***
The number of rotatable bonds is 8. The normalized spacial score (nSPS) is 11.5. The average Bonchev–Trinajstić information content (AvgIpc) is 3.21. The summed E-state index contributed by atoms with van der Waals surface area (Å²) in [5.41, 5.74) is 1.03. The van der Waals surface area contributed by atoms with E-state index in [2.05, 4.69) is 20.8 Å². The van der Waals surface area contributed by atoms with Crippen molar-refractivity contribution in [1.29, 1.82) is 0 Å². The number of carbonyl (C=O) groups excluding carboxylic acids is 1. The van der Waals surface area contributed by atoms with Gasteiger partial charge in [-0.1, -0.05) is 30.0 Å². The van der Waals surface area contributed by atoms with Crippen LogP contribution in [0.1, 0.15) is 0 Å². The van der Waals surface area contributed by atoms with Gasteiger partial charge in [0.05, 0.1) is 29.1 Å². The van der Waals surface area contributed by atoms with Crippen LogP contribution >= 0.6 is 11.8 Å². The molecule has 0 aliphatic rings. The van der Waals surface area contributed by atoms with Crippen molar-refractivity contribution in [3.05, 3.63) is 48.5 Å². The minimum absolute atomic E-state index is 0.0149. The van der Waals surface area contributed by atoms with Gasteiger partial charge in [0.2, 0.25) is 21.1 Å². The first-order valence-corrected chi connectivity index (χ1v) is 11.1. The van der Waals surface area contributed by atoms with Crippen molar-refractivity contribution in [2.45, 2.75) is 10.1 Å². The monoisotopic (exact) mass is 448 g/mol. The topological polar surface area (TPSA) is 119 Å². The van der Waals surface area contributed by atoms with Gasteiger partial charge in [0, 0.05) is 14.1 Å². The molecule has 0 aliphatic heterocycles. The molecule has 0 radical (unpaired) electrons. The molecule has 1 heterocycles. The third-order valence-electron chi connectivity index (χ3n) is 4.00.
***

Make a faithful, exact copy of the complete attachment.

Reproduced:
The number of rotatable bonds is 8. The normalized spacial score (nSPS) is 11.5. The average Bonchev–Trinajstić information content (AvgIpc) is 3.21. The summed E-state index contributed by atoms with van der Waals surface area (Å²) in [5.41, 5.74) is 1.03. The van der Waals surface area contributed by atoms with E-state index in [2.05, 4.69) is 20.8 Å². The van der Waals surface area contributed by atoms with Crippen molar-refractivity contribution in [1.29, 1.82) is 0 Å². The number of carbonyl (C=O) groups excluding carboxylic acids is 1. The van der Waals surface area contributed by atoms with Gasteiger partial charge in [-0.1, -0.05) is 30.0 Å². The van der Waals surface area contributed by atoms with Crippen LogP contribution in [0.1, 0.15) is 0 Å². The van der Waals surface area contributed by atoms with Gasteiger partial charge in [0.05, 0.1) is 29.1 Å². The van der Waals surface area contributed by atoms with Crippen LogP contribution >= 0.6 is 11.8 Å². The molecule has 0 aliphatic rings. The van der Waals surface area contributed by atoms with Crippen molar-refractivity contribution in [3.05, 3.63) is 48.5 Å². The minimum absolute atomic E-state index is 0.0149. The van der Waals surface area contributed by atoms with Gasteiger partial charge in [0.2, 0.25) is 21.1 Å². The first-order valence-corrected chi connectivity index (χ1v) is 11.1. The van der Waals surface area contributed by atoms with Crippen molar-refractivity contribution in [2.45, 2.75) is 10.1 Å². The monoisotopic (exact) mass is 448 g/mol. The topological polar surface area (TPSA) is 119 Å². The van der Waals surface area contributed by atoms with Gasteiger partial charge in [0, 0.05) is 14.1 Å². The molecule has 0 aliphatic heterocycles. The molecule has 0 radical (unpaired) electrons. The molecule has 1 heterocycles. The third-order valence-electron chi connectivity index (χ3n) is 4.00.